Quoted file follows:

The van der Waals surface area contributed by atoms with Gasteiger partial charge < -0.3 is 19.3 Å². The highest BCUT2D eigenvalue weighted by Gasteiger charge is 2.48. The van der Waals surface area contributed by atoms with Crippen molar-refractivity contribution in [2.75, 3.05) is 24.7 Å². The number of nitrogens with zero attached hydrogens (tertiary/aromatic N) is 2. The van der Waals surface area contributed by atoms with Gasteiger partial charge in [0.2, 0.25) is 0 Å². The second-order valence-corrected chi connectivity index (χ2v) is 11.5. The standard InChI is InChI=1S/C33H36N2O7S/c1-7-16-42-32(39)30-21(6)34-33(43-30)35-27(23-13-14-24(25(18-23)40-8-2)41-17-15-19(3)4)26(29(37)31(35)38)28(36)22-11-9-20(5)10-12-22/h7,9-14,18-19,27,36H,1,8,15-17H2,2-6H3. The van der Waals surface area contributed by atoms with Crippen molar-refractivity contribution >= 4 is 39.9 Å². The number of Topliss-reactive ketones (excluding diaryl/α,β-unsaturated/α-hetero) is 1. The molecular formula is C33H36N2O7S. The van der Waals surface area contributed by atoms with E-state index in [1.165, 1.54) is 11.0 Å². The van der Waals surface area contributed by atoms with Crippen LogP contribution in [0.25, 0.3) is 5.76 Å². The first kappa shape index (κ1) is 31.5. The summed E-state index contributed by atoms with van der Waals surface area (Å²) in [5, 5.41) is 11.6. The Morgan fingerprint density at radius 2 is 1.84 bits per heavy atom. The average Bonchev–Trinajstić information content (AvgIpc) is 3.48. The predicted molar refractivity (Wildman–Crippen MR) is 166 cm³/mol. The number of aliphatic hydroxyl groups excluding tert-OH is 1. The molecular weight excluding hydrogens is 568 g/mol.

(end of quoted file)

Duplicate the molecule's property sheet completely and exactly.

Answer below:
The van der Waals surface area contributed by atoms with Gasteiger partial charge < -0.3 is 19.3 Å². The highest BCUT2D eigenvalue weighted by Gasteiger charge is 2.48. The van der Waals surface area contributed by atoms with Crippen molar-refractivity contribution in [2.75, 3.05) is 24.7 Å². The number of nitrogens with zero attached hydrogens (tertiary/aromatic N) is 2. The van der Waals surface area contributed by atoms with Gasteiger partial charge in [0.2, 0.25) is 0 Å². The second-order valence-corrected chi connectivity index (χ2v) is 11.5. The standard InChI is InChI=1S/C33H36N2O7S/c1-7-16-42-32(39)30-21(6)34-33(43-30)35-27(23-13-14-24(25(18-23)40-8-2)41-17-15-19(3)4)26(29(37)31(35)38)28(36)22-11-9-20(5)10-12-22/h7,9-14,18-19,27,36H,1,8,15-17H2,2-6H3. The van der Waals surface area contributed by atoms with Crippen molar-refractivity contribution >= 4 is 39.9 Å². The number of Topliss-reactive ketones (excluding diaryl/α,β-unsaturated/α-hetero) is 1. The molecular formula is C33H36N2O7S. The van der Waals surface area contributed by atoms with E-state index in [1.165, 1.54) is 11.0 Å². The van der Waals surface area contributed by atoms with Crippen LogP contribution in [0.25, 0.3) is 5.76 Å². The first kappa shape index (κ1) is 31.5. The summed E-state index contributed by atoms with van der Waals surface area (Å²) in [5, 5.41) is 11.6. The Morgan fingerprint density at radius 2 is 1.84 bits per heavy atom. The average Bonchev–Trinajstić information content (AvgIpc) is 3.48. The predicted molar refractivity (Wildman–Crippen MR) is 166 cm³/mol. The number of aliphatic hydroxyl groups excluding tert-OH is 1. The molecular weight excluding hydrogens is 568 g/mol.